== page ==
Brickyard affirmed the association’s right to pursue claims based upon implied warranties and fraud, based upon the earlier case of Management Committee of Graystone Pines HOA v. Graystone Pines, Inc., 652 P.2d 896 (Utah 1982).

American Towers v. CCI Mechanical, et. al.

930 P.2d 1182 (Utah 1996)

The American Towers opinion, dealing with an association's right to pursue developers and contractors for construction defects, put a disastrous impediment - "the economic loss rule" - in the way of associations' efforts to seek redress for poor construction. Fortunately, the underpinnings of American Towers have been limited by several subsequent cases, and the viability of the opinion is questionable. Because of its historical significance, however, a review of the case is warranted.

The first claim for relief which was rejected in American Towers was the association's claims for breach of contract and warranty. The court held that the association was not a party to any contracts with the contractors, and held that the association was not a clearly intended third-party beneficiary of the contracts between the developer and the contractors.

Next, the Court discarded the association's negligence claims based upon the determination that negligence claims cannot stand for purely economic losses resulting from negligence, in the absence of physical harm to persons or other property. The Court held that the association's (and the owners) damages were all economic in nature, and thus should be protected by contracts agreed to between the parties.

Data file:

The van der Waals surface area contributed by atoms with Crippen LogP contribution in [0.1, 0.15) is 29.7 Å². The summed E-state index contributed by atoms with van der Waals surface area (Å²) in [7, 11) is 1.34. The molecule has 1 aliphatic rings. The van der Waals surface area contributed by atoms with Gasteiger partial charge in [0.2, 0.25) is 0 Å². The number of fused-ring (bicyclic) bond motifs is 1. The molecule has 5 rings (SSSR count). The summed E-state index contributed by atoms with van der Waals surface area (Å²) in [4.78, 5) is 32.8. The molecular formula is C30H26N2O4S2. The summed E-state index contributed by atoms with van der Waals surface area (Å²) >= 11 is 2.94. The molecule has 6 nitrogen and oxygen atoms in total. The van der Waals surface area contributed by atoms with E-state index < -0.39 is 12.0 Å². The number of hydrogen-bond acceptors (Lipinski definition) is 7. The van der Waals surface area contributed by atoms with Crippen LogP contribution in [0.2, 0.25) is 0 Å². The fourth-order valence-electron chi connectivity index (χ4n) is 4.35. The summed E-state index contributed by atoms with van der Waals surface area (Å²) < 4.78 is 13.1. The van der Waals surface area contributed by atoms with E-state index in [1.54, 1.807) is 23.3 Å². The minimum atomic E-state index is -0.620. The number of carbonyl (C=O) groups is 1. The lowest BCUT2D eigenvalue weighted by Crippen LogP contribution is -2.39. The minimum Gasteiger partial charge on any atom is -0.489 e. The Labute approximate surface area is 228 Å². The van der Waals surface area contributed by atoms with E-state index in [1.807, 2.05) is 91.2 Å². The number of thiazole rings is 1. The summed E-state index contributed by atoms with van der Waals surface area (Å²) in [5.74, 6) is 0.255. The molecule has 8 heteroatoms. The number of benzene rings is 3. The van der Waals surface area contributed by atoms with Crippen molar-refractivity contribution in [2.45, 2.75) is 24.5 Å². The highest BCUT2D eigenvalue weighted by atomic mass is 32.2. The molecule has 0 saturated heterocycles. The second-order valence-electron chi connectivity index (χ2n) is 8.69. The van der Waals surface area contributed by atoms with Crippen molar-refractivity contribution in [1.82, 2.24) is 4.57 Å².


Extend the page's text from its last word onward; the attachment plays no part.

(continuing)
The Court's determination that the association was not entitled to sue under the contracts to which they were not parties, followed by the preclusion of a negligence claim, effectively left associations with few, if any methods of recourse against builders. American Towers left the option of pursuing developers, but developers often insulate themselves from liability through the use of limited liability companies that are disolved at the end of construction. Naively, the court suggested that "A buyer can avoid economic loss resulting from defective construction by obtaining a thorough inspection of the property prior to purchase and then by either obtaining insurance or by negotiating a warranty or reduction in price to reflect the risk of any hidden defects."

Lastly, the Court rejected the imposition of an implied warranty of habitability in condominiums, again based upon the naive determination that "a condominium homeowners' association typically oversees the management, maintenance, and operation of the units. The potential buyer can contact this association, which is equipped to know of respond to, and guard against defects in the complex." In making this assertion, the Court closed its eyes to the reality that the association is inevitably controlled by the developer/seller during the initial sales period, and it is often conflicted from "responding to" defects.

Fortunately, the subsequent opinions of Hermansen and Yazd have significantly cut back upon the pronouncements of American Towers, and associations do, in fact, now have options and remedies available when construction defects are discovered.

Sunday, December 10, 2006

A Long Past Due Update

Two months ago, I made my last post on this blog, with an intention to update with the American Towers case. As you may have gathered, things have been a bit busy.

I have, finally, revamped the UtahCondoLaw web page, which is the sister page to this blog, and, quite frankly, its reason for being. Take a visit, and I will endeavor to focus my efforts back onto this blog for a while.